AP NEWS

As election continues, a financial storm looms over the city

May 9, 2019

As the mayor’s race heads into a runoff, voters should notice the financial clouds looming over the city of San Antonio this election.

That storm is coming regardless of the outcome between Mayor Ron Nirenberg and District 6 City Councilman Greg Brockhouse, who has yet to adequately answer questions about two alleged incidents of domestic violence and the unexplained disappearance of a 2009 police report.

But the outcome of this race could have tremendous financial repercussions for the city given Brockhouse’s fervent support from the public safety unions, particularly the fire union, which has declared Brockhouse “our own guy” and is seeking a new contract.

The biggest financial cloud on the horizon is a significant drop in property tax revenue for the city. State lawmakers are almost certain to cap annual property tax growth for cities and urban counties at 3.5 percent. The present cap is 8 percent. This change will provide some modest relief for homeowners, maybe a few dollars a month, but for the city, it will mean millions less for police, fire, parks and streets. For example, a 3.5 percent cap would have meant about $51 million less in revenue in 2019, according to city projections.

The next cloud can be seen in legislation that would remove utility fees when telecommunications companies open up city streets. The city of San Antonio has estimated a loss of about $8 million in revenue from this legislation — and there is no evidence these savings will be passed on to consumers.

Together, these dynamics would put tremendous downward pressure on City Hall, and that’s where the mayor’s race really matters. At a time when city revenues will almost certainly be tightening — property tax caps are happening — Nirenberg has pledged to contain public safety expenses.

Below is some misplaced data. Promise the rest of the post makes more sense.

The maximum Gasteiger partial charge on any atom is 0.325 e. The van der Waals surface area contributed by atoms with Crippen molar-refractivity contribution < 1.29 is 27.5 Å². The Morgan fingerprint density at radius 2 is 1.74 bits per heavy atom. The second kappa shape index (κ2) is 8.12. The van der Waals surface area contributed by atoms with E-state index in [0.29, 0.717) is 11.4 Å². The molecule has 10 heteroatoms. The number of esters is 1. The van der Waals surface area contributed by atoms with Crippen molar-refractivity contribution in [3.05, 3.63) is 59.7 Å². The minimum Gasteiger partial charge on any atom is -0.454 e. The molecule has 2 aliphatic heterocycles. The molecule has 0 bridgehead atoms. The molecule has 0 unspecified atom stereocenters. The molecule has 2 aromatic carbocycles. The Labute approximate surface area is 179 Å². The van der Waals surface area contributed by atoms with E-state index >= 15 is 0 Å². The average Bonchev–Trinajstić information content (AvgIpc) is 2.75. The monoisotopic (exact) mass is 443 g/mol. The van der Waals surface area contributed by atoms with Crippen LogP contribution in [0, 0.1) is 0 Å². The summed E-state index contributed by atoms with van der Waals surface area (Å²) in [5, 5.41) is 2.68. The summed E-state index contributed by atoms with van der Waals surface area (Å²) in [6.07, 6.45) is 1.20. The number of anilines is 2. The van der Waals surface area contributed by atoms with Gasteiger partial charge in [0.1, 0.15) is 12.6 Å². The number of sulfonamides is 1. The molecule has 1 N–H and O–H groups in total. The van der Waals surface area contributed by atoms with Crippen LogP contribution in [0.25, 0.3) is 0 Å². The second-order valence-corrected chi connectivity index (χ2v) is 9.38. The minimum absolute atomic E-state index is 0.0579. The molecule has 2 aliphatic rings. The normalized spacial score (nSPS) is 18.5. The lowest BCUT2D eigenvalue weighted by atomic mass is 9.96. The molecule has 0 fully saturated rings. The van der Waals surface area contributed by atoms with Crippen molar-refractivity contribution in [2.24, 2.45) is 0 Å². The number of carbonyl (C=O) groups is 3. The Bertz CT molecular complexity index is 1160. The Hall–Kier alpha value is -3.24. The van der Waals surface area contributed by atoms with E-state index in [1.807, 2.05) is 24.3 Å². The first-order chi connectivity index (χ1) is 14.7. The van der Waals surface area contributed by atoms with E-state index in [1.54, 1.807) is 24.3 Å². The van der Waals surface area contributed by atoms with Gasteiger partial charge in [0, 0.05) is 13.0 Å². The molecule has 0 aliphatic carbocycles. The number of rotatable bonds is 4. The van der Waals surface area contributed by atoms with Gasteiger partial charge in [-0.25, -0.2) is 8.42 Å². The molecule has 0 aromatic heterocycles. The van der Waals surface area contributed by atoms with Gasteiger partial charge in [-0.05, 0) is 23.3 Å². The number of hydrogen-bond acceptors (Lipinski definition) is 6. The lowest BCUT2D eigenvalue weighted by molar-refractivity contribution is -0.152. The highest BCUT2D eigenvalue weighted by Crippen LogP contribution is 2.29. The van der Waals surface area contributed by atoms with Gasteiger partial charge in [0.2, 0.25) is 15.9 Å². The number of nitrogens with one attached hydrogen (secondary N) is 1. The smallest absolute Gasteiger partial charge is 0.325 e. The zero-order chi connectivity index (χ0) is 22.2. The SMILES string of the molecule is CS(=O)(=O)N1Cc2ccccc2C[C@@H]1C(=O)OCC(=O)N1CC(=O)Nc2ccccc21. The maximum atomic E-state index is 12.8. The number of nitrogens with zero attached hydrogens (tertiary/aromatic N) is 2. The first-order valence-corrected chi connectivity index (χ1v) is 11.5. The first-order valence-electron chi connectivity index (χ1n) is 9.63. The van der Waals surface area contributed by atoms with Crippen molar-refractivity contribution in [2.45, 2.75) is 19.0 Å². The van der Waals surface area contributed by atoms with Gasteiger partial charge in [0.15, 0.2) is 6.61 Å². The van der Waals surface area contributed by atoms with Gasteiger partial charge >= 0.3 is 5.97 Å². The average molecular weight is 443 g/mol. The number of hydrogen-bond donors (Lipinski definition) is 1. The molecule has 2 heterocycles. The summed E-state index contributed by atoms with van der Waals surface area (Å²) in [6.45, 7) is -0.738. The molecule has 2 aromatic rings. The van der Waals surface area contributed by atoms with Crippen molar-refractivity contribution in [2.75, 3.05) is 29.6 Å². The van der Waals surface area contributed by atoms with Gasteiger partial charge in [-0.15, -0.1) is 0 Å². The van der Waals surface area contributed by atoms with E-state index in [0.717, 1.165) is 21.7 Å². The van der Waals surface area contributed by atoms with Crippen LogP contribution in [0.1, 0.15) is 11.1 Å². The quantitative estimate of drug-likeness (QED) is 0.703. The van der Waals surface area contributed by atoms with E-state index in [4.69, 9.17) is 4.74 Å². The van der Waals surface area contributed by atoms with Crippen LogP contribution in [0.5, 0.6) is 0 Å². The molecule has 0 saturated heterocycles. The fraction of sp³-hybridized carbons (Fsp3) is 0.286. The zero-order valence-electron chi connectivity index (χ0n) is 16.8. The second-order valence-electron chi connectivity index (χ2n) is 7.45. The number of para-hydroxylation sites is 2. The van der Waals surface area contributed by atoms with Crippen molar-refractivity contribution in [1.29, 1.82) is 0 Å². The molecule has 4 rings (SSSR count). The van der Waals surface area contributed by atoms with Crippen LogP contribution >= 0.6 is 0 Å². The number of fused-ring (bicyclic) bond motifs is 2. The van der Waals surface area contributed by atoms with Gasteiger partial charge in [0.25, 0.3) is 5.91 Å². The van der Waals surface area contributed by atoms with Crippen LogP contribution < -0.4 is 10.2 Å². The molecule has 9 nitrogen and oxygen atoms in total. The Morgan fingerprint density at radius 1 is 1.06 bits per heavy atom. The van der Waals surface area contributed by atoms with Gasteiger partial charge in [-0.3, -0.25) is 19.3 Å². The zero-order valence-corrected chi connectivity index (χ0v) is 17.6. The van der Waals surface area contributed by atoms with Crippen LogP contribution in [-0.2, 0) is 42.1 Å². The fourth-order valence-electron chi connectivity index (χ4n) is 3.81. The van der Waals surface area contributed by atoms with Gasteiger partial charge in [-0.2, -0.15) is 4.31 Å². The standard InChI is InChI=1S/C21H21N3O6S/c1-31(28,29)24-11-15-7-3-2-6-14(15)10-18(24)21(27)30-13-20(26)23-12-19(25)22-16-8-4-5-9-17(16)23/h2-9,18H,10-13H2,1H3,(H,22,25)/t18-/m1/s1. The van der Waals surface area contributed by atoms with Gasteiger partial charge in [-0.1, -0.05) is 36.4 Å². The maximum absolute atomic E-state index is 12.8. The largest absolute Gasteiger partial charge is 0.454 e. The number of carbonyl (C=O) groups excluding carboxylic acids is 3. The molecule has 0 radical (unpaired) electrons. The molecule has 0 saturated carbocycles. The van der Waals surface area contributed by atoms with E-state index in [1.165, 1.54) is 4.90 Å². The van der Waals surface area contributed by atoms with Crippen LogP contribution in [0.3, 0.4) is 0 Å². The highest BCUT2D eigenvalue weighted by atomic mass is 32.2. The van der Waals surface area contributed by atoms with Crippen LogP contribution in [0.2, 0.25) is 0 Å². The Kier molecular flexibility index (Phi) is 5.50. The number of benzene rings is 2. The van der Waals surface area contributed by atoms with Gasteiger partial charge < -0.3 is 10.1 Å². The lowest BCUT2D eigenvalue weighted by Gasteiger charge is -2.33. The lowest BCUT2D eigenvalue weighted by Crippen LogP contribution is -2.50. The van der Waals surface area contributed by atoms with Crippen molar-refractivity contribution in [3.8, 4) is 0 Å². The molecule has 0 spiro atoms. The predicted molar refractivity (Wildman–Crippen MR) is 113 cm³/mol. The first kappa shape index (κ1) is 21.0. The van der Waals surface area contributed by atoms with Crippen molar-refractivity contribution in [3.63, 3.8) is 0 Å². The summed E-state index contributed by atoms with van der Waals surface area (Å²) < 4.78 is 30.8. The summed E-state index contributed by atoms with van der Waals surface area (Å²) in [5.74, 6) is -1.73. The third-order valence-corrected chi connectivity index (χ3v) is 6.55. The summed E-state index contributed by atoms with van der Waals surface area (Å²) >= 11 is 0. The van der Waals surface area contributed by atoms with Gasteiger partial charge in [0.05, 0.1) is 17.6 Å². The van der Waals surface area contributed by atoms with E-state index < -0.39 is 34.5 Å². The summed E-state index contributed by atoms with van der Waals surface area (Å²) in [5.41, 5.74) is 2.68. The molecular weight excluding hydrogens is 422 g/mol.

But Brockhouse is the candidate of choice for the public safety unions, and the lack of a fire contract is another cloud on the horizon.

Prior to his election to City Council two years ago, Brockhouse did significant consulting work for the San Antonio Police Officers Association and San Antonio Professional Firefighters Association. And the unions have, in turn, gone to bat for Brockhouse in his bid for mayor. Off-duty firefighters worked polls during the general election, and the police union flooded voters’ mailboxes on behalf of Brockhouse.

In fire union President Chris Steele’s own words, the goal is to “set it up to where May of 2019, we can put our own guy in the mayor’s office, which would be Greg Brockhouse.”

The goal for the fire union has always been to land a lucrative new contract. That’s the play. Bear in mind, the police union already agreed to a lucrative contract in 2016. The deal included a 3 percent lump sum bonus, a wage increase of 14 percent over four years, a shift in the evergreen clause from 10 years to eight years, and some necessary cost shifts on health care that will save taxpayers an estimated $87.5 million over the span of the contract.

But Steele and company want something better. They want to manage their own health insurance at significant additional cost. And again, Brockhouse is their guy. A practical question, then, is how will Brockhouse deliver on a better contract for the fire union amid an obvious tightening of revenue? And what would that mean for the police contract?

Yet another practical question is just what would Brockhouse be willing to cut if that lucrative fire union contract happens? It’s not possible to take in less revenue, or even less-than expected revenue, but then spend more on public safety and also deliver more for neighborhoods. Something has to give, and not just the city’s bond rating. Yet Brockhouse has championed a city property tax cut.

It’s all magical thinking. But magic won’t make those storm clouds looming over the city disappear. If anything, it will make the wind and the rain stronger whenever it arrives.

There are many issues in this campaign — those police reports and what happened to remove one of them from public records, as well as that Chick-fil-A vote by council — but perhaps none is as important as a practical matter of city governance as public safety spending amid a tightening budget. Keep that in mind in the runoff election.